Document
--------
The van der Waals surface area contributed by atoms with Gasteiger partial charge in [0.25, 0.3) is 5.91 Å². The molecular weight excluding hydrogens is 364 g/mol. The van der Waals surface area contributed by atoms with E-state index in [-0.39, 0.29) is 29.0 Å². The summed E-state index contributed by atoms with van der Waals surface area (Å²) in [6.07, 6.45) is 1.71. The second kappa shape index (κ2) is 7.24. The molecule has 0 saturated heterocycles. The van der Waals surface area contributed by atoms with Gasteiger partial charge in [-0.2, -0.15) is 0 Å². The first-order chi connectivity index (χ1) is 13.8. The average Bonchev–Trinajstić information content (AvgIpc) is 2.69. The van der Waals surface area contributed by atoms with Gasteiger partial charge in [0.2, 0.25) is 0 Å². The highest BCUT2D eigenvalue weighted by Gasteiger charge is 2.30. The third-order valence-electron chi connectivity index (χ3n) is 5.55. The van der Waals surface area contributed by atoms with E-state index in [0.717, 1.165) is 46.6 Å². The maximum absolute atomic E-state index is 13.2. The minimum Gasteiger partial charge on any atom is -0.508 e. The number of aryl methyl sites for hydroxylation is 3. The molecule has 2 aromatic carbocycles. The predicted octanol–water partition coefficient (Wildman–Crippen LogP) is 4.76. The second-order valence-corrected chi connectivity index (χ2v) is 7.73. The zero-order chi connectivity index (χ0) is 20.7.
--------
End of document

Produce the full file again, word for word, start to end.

The van der Waals surface area contributed by atoms with Gasteiger partial charge in [0.25, 0.3) is 5.91 Å². The molecular weight excluding hydrogens is 364 g/mol. The van der Waals surface area contributed by atoms with E-state index in [-0.39, 0.29) is 29.0 Å². The summed E-state index contributed by atoms with van der Waals surface area (Å²) in [6.07, 6.45) is 1.71. The second kappa shape index (κ2) is 7.24. The molecule has 0 saturated heterocycles. The van der Waals surface area contributed by atoms with Gasteiger partial charge in [-0.2, -0.15) is 0 Å². The first-order chi connectivity index (χ1) is 13.8. The average Bonchev–Trinajstić information content (AvgIpc) is 2.69. The van der Waals surface area contributed by atoms with Gasteiger partial charge in [0.2, 0.25) is 0 Å². The highest BCUT2D eigenvalue weighted by Gasteiger charge is 2.30. The third-order valence-electron chi connectivity index (χ3n) is 5.55. The van der Waals surface area contributed by atoms with E-state index in [0.717, 1.165) is 46.6 Å². The maximum absolute atomic E-state index is 13.2. The minimum Gasteiger partial charge on any atom is -0.508 e. The number of aryl methyl sites for hydroxylation is 3. The molecule has 2 aromatic carbocycles. The predicted octanol–water partition coefficient (Wildman–Crippen LogP) is 4.76. The second-order valence-corrected chi connectivity index (χ2v) is 7.73. The zero-order chi connectivity index (χ0) is 20.7.